All papers should have a clear question, which is then answered in the conclusions. Keep the questions detailed and limited so that you manage to answer it within the short paper you are writing. Pay attention to the argumentation and the sources you use to substantiate your answer. Illustrate your arguments with concrete data and cases. You are expected to use academic sources for your paper; newspaper articles can serve as primary sources for politicians’ statements or to illustrate timely reaction to an event or initiative, but cannot serve as the source of ideas, concepts, and analytical data. Do not forget to include a list of references.
Please note that the papers must adhere to proper academic ethics and quoting used sources, including ideas and data. Plagiarism, including self-plagiarism, is unacceptable, results in failing the course and may lead to the disciplinary procedure and even expulsion according to the valid regulation.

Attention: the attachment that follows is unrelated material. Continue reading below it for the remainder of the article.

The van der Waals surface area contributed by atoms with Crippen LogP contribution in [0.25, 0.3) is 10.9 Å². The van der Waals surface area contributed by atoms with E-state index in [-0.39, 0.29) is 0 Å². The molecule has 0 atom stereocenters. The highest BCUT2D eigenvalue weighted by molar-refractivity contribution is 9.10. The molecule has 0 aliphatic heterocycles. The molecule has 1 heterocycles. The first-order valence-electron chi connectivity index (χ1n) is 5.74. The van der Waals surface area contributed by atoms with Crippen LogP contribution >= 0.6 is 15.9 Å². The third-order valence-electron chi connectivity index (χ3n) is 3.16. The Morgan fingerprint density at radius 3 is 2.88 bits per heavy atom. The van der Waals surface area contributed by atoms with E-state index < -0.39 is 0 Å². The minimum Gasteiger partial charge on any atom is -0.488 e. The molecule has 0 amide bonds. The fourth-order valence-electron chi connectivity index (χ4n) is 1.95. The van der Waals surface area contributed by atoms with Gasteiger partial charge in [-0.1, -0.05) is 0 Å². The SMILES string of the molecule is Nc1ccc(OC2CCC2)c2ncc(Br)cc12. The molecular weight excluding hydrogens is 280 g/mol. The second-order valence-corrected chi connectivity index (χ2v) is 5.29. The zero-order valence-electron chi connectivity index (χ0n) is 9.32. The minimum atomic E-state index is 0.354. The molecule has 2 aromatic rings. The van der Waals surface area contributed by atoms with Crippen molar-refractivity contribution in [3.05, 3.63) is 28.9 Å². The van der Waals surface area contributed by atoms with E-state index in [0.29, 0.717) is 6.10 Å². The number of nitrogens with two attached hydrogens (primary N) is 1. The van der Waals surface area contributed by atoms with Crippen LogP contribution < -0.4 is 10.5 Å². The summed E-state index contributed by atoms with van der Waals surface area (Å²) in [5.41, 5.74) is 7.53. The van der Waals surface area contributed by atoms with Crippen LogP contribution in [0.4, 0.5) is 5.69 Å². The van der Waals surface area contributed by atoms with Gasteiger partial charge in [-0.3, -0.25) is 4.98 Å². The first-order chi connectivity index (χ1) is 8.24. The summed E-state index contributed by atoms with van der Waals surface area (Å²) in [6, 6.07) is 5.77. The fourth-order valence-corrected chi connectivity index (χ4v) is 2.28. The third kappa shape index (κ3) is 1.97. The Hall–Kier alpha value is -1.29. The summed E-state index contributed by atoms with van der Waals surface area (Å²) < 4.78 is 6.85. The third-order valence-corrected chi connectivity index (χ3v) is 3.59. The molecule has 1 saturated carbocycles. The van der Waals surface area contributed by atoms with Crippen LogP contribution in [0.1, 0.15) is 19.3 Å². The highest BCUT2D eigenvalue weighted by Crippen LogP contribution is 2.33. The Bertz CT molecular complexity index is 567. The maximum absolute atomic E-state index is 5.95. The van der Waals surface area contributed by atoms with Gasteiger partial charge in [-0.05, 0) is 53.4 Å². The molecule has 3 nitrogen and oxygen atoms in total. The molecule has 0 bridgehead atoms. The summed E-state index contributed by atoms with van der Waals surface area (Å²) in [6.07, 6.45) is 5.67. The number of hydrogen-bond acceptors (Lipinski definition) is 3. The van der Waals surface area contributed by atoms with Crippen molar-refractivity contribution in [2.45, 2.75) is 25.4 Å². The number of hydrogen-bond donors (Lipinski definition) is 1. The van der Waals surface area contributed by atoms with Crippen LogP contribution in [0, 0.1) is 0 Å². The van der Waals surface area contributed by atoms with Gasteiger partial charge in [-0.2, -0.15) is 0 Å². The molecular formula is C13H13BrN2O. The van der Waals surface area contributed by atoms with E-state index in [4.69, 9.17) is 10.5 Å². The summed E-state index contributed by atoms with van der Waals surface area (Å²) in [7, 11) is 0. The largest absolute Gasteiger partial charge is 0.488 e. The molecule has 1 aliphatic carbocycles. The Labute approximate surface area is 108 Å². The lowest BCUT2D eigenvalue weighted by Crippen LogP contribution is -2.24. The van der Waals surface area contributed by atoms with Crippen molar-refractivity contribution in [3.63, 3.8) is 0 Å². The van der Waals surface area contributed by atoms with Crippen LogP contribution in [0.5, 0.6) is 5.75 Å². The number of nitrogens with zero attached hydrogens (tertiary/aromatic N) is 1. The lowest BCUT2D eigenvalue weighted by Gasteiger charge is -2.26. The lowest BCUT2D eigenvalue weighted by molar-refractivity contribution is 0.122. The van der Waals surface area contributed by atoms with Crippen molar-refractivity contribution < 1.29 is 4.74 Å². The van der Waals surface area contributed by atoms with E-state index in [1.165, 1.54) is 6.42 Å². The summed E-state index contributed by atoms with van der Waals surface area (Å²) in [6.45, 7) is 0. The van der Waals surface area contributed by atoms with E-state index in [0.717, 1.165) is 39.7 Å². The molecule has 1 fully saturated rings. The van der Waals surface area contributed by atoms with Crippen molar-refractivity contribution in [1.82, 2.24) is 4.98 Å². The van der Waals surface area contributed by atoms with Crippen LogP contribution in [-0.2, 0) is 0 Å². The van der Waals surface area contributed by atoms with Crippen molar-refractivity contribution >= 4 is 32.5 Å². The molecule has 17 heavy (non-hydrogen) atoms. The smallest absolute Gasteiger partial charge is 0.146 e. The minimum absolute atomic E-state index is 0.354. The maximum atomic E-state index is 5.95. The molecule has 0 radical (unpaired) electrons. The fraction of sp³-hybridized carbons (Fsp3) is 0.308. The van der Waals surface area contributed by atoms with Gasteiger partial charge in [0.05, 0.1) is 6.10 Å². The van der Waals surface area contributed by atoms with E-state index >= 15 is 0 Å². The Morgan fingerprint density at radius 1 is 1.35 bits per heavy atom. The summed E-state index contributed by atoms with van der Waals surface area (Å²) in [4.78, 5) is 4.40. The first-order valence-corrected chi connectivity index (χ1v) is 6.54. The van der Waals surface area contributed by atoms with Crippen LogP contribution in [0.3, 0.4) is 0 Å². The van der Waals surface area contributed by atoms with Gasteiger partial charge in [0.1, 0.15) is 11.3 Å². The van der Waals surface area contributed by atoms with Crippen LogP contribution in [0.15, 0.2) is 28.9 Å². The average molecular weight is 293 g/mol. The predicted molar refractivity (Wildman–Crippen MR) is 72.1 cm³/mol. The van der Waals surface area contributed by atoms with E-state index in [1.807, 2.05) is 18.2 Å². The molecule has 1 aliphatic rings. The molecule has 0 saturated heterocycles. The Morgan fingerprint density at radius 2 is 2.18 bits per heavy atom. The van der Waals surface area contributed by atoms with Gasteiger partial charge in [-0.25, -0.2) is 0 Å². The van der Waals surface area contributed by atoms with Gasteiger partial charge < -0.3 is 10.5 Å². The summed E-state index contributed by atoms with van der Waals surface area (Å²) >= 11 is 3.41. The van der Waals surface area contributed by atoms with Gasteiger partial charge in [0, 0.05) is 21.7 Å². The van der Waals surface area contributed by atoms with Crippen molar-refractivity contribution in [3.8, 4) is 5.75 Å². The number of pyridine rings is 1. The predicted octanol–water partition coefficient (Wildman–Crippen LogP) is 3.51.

Consult the topic with the lecturer in advance. Narrow questions that build on the academic literature are preferred. Think ahead of a potential topic while reading the literature assigned in the course. Case studies may be used to answer the question connecting the literature on small states with a small state you know well or are interested in.
- The topic of the final paper is to be consulted with the lecturer. The selection needs to be confirmed to the lecturer via email by 19 March.
- Evaluation criteria: see the syllabus.
- Submission deadline: 31 May 2021 via Moodle
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